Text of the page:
On the other hand, there are arts like Aikido that profess being able to toss attackers aside with little or no effort. Aikido is an exercise in theory, not a tactical response to violence. Now you may not have known that I do have a fond appreciation for some of the founders of Aikido. Like Kenji Tomiki. Tomiki was one of Kano's (founder of Judo)top students. After Ueshiba (the founder of Aikido) met with Kano and showed him what he was doing, Tomiki went to go study with Ueshiba. Rumor has it that in his younger days Ueshiba was an animal in training. Only as he got older, he slowed down a bit. Even Tomiki during an interview and demonstration about Aikido was taken to task by a reporter. It was then Tomiki took the guy to the mat and tossed him around using Judo and Wrestling NOT Aikido.
Aikido was to demonstrate a theory of being able to harmonize with your opponent, the idea being that you could simply move with your target and use his force against him. This is a theory, just like communism. But even the founders knew when it came down to it, you still needed a little muscle to back it up. You should also note that Tomiki considered founders of Japan Wrestling association and other Judo greats as close friends and mentors. Tomiki was a bad ass.
Hey, if there was a quick and easy way around hard work, we would have found it. At the end of the day, you still have to be strong, have endurance and hit hard.
Oh, and owning a firearm is not enough. You still need to access your firearm and even if you unload your magazine in him, he may still keep coming. Like this lovely video. Here the cop shoots bad guy and the bad guy takes a licking and keeps on ticking.
Whether you believe in CHI or COLT there's no way you're getting out of an assault. attempted rape or homicide without experiencing some pain and discomfort. It's highly unlikely that you're going to face a determined and capable attacker without getting hit, bumped, bruised or worse. Even if you knock him out with one shot, your hand may be a little sore afterward.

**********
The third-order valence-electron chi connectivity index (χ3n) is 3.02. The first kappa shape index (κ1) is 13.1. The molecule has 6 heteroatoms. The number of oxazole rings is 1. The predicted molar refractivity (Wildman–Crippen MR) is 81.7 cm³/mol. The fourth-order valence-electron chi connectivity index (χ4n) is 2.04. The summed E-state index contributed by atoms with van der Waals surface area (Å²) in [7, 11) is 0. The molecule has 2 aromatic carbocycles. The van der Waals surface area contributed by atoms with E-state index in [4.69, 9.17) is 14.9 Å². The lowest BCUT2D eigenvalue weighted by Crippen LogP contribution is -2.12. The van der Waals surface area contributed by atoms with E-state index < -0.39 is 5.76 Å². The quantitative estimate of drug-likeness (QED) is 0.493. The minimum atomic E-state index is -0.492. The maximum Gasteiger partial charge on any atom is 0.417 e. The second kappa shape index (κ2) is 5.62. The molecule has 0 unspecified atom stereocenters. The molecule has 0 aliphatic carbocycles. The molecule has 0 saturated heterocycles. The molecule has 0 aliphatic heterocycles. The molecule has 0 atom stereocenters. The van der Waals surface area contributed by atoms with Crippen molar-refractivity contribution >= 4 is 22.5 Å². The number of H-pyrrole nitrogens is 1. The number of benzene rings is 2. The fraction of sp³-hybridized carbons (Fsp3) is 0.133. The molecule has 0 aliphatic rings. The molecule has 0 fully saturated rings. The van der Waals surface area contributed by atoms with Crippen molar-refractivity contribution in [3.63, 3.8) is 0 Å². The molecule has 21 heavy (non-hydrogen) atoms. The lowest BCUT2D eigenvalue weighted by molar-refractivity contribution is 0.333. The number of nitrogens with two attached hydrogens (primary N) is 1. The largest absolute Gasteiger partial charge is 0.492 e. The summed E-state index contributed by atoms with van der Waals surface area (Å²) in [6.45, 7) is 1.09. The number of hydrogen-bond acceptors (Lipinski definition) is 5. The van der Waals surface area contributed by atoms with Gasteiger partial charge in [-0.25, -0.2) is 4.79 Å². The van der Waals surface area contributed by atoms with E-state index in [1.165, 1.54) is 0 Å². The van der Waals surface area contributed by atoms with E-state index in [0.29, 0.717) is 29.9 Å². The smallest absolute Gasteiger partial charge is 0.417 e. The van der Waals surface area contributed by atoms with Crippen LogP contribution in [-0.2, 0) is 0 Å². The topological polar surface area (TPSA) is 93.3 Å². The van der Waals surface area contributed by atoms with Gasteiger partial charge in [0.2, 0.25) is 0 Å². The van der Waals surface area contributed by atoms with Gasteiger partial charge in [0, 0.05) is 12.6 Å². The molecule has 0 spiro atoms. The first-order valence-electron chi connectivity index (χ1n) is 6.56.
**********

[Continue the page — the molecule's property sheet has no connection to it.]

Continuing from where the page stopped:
In the street you need to hit hard, hit fast and recover quickly. Give me someone who lifts weights and does cardio on a regular basis, and I will turn him or her into an animal in a handful of weeks. NO BULLSHIT.
You can't get out of putting some time in. A typical week for me is:
Day 1, lift Chest and Back, Abs/Core
Day 2 Cardio and SDTS
Day 3 Legs and shoulders, Abs/Core
Day 4 Cardio and SDTS (Sometimes Judo at night)
Day 5 Arms
Day 6 ACTIVE REST or HEAVY LIFT
Day 7 Cardio long and slow
Each week I slightly vary the exercises and there is a four week rotation on the reps for weights. Week one will be a heavy set of 10 reps followed by supersets of 20,15,12 and 10. Week two will be sets of 20, 15, 12 and 10. Week three is four sets of 20 and week four is four sets of 10. Then it rotates.
Cardio looks like Day 2 and Day 4 are interval running for 32 minutes. Day 7 is a long run for about an hour. I may substitute bike or elliptical depending on how banged up I am. All in I spend about an hour to an hour and a half training. I don't have all day like Herschel Walker.
I'm no longer a serious competitor or am putting myself in harms way for people who will pay me, but I still work out hard, if not harder than when I was younger. Spartans didn't retire until they were 60 years old, so I have some time left before I think about slowing down.